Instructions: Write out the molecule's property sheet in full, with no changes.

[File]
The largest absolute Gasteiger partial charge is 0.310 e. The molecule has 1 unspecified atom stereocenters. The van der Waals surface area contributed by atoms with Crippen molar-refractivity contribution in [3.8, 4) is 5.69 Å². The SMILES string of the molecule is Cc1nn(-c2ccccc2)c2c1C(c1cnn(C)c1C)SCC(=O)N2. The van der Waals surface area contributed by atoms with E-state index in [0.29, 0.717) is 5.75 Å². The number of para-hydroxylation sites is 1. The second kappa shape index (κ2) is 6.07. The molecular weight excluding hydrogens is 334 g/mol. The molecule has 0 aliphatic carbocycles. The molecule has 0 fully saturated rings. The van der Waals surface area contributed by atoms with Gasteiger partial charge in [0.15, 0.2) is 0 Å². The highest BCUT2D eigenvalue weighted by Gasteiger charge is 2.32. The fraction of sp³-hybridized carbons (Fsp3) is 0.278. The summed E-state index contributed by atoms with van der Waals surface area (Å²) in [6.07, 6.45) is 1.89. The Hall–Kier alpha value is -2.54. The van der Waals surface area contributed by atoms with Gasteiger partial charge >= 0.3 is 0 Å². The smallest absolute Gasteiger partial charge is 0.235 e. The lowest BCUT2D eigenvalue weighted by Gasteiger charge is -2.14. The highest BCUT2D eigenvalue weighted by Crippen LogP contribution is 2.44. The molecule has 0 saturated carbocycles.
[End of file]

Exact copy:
The largest absolute Gasteiger partial charge is 0.310 e. The molecule has 1 unspecified atom stereocenters. The van der Waals surface area contributed by atoms with Crippen molar-refractivity contribution in [3.8, 4) is 5.69 Å². The SMILES string of the molecule is Cc1nn(-c2ccccc2)c2c1C(c1cnn(C)c1C)SCC(=O)N2. The van der Waals surface area contributed by atoms with E-state index in [0.29, 0.717) is 5.75 Å². The number of para-hydroxylation sites is 1. The second kappa shape index (κ2) is 6.07. The molecular weight excluding hydrogens is 334 g/mol. The molecule has 0 aliphatic carbocycles. The molecule has 0 fully saturated rings. The van der Waals surface area contributed by atoms with Gasteiger partial charge in [0.15, 0.2) is 0 Å². The highest BCUT2D eigenvalue weighted by Gasteiger charge is 2.32. The fraction of sp³-hybridized carbons (Fsp3) is 0.278. The summed E-state index contributed by atoms with van der Waals surface area (Å²) in [6.07, 6.45) is 1.89. The Hall–Kier alpha value is -2.54. The van der Waals surface area contributed by atoms with Gasteiger partial charge >= 0.3 is 0 Å². The smallest absolute Gasteiger partial charge is 0.235 e. The lowest BCUT2D eigenvalue weighted by Gasteiger charge is -2.14. The highest BCUT2D eigenvalue weighted by Crippen LogP contribution is 2.44. The molecule has 0 saturated carbocycles.